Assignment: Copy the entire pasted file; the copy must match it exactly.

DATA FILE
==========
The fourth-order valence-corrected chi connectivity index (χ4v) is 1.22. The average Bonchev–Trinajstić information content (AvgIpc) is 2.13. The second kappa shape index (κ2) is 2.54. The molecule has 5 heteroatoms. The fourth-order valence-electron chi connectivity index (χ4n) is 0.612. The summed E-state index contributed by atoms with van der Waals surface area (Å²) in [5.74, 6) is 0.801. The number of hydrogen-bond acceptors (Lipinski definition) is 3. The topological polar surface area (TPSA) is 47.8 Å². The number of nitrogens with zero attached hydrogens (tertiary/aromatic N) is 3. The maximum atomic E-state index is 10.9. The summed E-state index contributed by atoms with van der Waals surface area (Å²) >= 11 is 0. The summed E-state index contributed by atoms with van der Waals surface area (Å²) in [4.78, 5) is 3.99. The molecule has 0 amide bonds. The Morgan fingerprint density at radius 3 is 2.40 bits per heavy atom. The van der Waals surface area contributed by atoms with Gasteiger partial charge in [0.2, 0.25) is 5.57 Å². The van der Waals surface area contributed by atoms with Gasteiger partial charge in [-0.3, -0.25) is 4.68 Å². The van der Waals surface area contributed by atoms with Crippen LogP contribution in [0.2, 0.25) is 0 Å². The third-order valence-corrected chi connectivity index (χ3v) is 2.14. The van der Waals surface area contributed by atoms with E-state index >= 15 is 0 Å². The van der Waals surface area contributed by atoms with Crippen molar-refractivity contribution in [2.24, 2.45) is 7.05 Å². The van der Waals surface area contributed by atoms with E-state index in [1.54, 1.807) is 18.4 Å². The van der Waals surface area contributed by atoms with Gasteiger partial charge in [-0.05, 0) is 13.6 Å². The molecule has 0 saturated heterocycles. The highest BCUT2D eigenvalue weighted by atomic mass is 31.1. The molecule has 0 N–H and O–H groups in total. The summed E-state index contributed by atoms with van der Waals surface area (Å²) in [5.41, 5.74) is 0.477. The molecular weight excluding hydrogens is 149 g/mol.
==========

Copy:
The fourth-order valence-corrected chi connectivity index (χ4v) is 1.22. The average Bonchev–Trinajstić information content (AvgIpc) is 2.13. The second kappa shape index (κ2) is 2.54. The molecule has 5 heteroatoms. The fourth-order valence-electron chi connectivity index (χ4n) is 0.612. The summed E-state index contributed by atoms with van der Waals surface area (Å²) in [5.74, 6) is 0.801. The number of hydrogen-bond acceptors (Lipinski definition) is 3. The topological polar surface area (TPSA) is 47.8 Å². The number of nitrogens with zero attached hydrogens (tertiary/aromatic N) is 3. The maximum atomic E-state index is 10.9. The summed E-state index contributed by atoms with van der Waals surface area (Å²) >= 11 is 0. The summed E-state index contributed by atoms with van der Waals surface area (Å²) in [4.78, 5) is 3.99. The molecule has 0 amide bonds. The Morgan fingerprint density at radius 3 is 2.40 bits per heavy atom. The van der Waals surface area contributed by atoms with Gasteiger partial charge in [0.2, 0.25) is 5.57 Å². The van der Waals surface area contributed by atoms with Gasteiger partial charge in [-0.3, -0.25) is 4.68 Å². The van der Waals surface area contributed by atoms with Crippen LogP contribution in [0.2, 0.25) is 0 Å². The third-order valence-corrected chi connectivity index (χ3v) is 2.14. The van der Waals surface area contributed by atoms with E-state index >= 15 is 0 Å². The van der Waals surface area contributed by atoms with Crippen molar-refractivity contribution in [2.24, 2.45) is 7.05 Å². The van der Waals surface area contributed by atoms with E-state index in [1.54, 1.807) is 18.4 Å². The van der Waals surface area contributed by atoms with Gasteiger partial charge in [-0.05, 0) is 13.6 Å². The molecule has 0 saturated heterocycles. The highest BCUT2D eigenvalue weighted by atomic mass is 31.1. The molecule has 0 N–H and O–H groups in total. The summed E-state index contributed by atoms with van der Waals surface area (Å²) in [5.41, 5.74) is 0.477. The molecular weight excluding hydrogens is 149 g/mol.